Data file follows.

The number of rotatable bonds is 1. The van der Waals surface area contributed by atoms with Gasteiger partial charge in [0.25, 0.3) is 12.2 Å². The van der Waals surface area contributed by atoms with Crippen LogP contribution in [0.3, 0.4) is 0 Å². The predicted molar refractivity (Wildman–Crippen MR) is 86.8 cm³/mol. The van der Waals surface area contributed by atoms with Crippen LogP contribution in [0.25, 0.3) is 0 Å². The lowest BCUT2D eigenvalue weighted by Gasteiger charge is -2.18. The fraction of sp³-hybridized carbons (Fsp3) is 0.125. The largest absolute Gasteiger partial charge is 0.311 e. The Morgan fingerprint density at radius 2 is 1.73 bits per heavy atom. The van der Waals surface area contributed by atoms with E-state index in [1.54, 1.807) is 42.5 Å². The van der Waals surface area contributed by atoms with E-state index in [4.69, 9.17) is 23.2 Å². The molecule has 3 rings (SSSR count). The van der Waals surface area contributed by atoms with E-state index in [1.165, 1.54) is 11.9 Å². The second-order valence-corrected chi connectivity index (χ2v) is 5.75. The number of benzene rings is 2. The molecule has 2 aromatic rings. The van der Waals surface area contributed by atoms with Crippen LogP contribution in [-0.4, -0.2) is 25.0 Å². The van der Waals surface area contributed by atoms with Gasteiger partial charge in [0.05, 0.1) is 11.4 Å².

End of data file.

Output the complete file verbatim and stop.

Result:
The number of rotatable bonds is 1. The van der Waals surface area contributed by atoms with Gasteiger partial charge in [0.25, 0.3) is 12.2 Å². The van der Waals surface area contributed by atoms with Crippen LogP contribution in [0.3, 0.4) is 0 Å². The predicted molar refractivity (Wildman–Crippen MR) is 86.8 cm³/mol. The van der Waals surface area contributed by atoms with Crippen LogP contribution in [0.25, 0.3) is 0 Å². The lowest BCUT2D eigenvalue weighted by Gasteiger charge is -2.18. The fraction of sp³-hybridized carbons (Fsp3) is 0.125. The largest absolute Gasteiger partial charge is 0.311 e. The Morgan fingerprint density at radius 2 is 1.73 bits per heavy atom. The van der Waals surface area contributed by atoms with E-state index in [1.54, 1.807) is 42.5 Å². The van der Waals surface area contributed by atoms with E-state index in [4.69, 9.17) is 23.2 Å². The molecule has 3 rings (SSSR count). The van der Waals surface area contributed by atoms with E-state index in [1.165, 1.54) is 11.9 Å². The second-order valence-corrected chi connectivity index (χ2v) is 5.75. The number of benzene rings is 2. The molecule has 2 aromatic rings. The van der Waals surface area contributed by atoms with Crippen LogP contribution in [-0.4, -0.2) is 25.0 Å². The van der Waals surface area contributed by atoms with Gasteiger partial charge in [0.05, 0.1) is 11.4 Å².